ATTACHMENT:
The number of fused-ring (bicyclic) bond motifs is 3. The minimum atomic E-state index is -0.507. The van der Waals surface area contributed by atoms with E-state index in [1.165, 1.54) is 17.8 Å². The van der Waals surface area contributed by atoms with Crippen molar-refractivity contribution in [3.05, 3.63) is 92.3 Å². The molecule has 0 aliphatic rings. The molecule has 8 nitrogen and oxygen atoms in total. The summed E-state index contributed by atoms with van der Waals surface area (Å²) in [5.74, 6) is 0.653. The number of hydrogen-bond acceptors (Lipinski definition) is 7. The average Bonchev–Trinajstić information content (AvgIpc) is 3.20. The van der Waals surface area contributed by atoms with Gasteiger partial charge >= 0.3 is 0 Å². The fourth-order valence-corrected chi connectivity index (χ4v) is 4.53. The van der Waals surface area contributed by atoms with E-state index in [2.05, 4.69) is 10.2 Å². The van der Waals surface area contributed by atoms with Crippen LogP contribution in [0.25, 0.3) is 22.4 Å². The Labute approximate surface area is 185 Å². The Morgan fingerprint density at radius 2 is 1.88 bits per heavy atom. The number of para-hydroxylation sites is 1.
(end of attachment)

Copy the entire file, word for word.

The number of fused-ring (bicyclic) bond motifs is 3. The minimum atomic E-state index is -0.507. The van der Waals surface area contributed by atoms with E-state index in [1.165, 1.54) is 17.8 Å². The van der Waals surface area contributed by atoms with Crippen molar-refractivity contribution in [3.05, 3.63) is 92.3 Å². The molecule has 0 aliphatic rings. The molecule has 8 nitrogen and oxygen atoms in total. The summed E-state index contributed by atoms with van der Waals surface area (Å²) in [5.74, 6) is 0.653. The number of hydrogen-bond acceptors (Lipinski definition) is 7. The average Bonchev–Trinajstić information content (AvgIpc) is 3.20. The van der Waals surface area contributed by atoms with Gasteiger partial charge >= 0.3 is 0 Å². The fourth-order valence-corrected chi connectivity index (χ4v) is 4.53. The van der Waals surface area contributed by atoms with E-state index in [2.05, 4.69) is 10.2 Å². The van der Waals surface area contributed by atoms with Crippen LogP contribution in [0.25, 0.3) is 22.4 Å². The Labute approximate surface area is 185 Å². The Morgan fingerprint density at radius 2 is 1.88 bits per heavy atom. The number of para-hydroxylation sites is 1.